Dayton Aviation Heritage National Historical Park
Cyclists and history buffs alike can trace the steps of Orville and Wilbur Wright at the Dayton Aviation Heritage National Historical Park. The park’s six sites include the Wright Cycle Co. bicycle shop, where the brothers ran their business from 1895 to 1897. “The bicycle that we ride today, for the most part, has been around since the mid-1880s,” says Ryan Qualls, the park’s acting chief of interpretation. The brothers’ long-lasting work took off from cycling to developing the foundations of flight. Discover the story on guided tours through the Wrights’ historic neighborhood and visit their practice grounds at the nearby Huffman Prairie Flying Field. You can also visit the Paul Laurence Dunbar House to see a short film and learn about the acclaimed poet’s monumental body of work. Plus find out how his life intersected with the Wright brothers’ print shop in 1890. 16 S. Williams St., Dayton 45402, 937/225-7705, nps.gov/daav
Carillon Brewing Co.
You won’t find any modern brewing tools at Carillon Brewing Co. It’s the only place in the U.S. where you can see the entire historical brewing process and then drink the beer produced by it. Dayton History president & CEO Brady Kress ensured that every detail down to the timbers of the building was fashioned in pre-Civil War manner. Watch costumed interpreters demonstrate tools like a stone mill and copper kettles, then sit at a handmade table to try the results. “All of our beers at the very least are inspired by what would have been brewed in Dayton in the 1850s,” explains head brewer Kyle Spears. He points to the coriander ale as an example, which the Carillon team found in a manual from 1831. The brewer-for-a-day program lets you chop wood, build a fire and make crackers with leftover grain. Then, come back a few weeks later to fill up a growler of your personal brew. 1000 Carillon Blvd., Dayton 45409, 937/910-0722, carillonbrewingco.org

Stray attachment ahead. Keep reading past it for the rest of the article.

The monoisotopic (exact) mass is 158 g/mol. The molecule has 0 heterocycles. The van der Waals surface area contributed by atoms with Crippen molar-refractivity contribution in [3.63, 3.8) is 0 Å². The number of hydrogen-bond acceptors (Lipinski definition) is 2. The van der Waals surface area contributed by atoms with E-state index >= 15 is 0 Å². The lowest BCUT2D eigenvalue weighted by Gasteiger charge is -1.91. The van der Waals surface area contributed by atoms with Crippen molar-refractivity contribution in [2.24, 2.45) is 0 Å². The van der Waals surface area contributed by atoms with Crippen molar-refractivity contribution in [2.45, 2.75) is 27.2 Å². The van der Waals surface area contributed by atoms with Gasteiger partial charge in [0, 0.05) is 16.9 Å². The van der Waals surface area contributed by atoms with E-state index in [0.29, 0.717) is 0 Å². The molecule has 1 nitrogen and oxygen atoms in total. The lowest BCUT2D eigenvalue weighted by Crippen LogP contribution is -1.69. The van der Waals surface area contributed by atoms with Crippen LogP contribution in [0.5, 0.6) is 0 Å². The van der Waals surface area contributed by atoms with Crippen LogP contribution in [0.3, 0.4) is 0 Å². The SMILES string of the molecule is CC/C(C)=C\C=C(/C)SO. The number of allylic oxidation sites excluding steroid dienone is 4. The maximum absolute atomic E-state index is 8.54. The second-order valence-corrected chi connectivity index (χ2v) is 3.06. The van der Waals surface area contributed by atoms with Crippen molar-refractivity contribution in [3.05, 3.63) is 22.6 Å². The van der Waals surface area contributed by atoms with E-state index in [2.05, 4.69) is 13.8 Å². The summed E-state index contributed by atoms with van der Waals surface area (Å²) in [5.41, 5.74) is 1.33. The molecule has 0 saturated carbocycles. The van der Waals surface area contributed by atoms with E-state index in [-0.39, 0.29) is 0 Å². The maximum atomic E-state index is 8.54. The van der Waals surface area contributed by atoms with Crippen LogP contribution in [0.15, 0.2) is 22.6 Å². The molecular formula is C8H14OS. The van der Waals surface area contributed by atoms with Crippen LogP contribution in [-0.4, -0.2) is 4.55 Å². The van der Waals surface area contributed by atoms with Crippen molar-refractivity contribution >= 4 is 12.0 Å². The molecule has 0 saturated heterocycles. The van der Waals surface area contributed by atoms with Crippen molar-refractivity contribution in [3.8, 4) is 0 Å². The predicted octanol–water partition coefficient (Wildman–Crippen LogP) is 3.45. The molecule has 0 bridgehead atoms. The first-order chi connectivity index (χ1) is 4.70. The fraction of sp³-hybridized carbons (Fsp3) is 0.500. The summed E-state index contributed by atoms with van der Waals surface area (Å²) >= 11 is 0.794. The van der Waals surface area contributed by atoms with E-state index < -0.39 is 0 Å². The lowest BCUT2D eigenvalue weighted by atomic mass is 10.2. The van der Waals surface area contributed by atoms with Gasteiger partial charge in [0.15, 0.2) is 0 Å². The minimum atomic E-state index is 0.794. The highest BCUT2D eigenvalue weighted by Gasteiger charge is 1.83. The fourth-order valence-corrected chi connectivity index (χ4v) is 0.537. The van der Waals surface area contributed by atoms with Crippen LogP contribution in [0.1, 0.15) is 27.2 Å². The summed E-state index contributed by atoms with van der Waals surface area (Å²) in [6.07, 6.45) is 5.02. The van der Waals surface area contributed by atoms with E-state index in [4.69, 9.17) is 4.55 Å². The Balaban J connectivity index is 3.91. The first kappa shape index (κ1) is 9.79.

Curl up in a cozy armchair or gather around a table with friends at Table 33 in downtown Dayton. The modern cafe serves brunch five days a week and dinner three evenings a week — from scratch and often with locally sourced ingredients. Be sure to add a drink to your order, because Table 33 presses its fresh vision into an impressive beverage menu. “We wanted to create a space where, no matter how late you were getting into work downtown, you could come and start your day,” explains Table 33 co-owner Chris Harrison. “Based on our travels and experiences, we knew we wanted a fresh juice program to be part of that.” Try the bright orange Sup Doc, a carrot juice complemented by orange, ginger and lemon. If you’re looking for something with a kick to it, go for the Gin E. Pig cocktail that drinks like a sparkling lemonade paired with gin. 130 W. Second St., Dayton 45402, 937/999-3070, table33dayton.com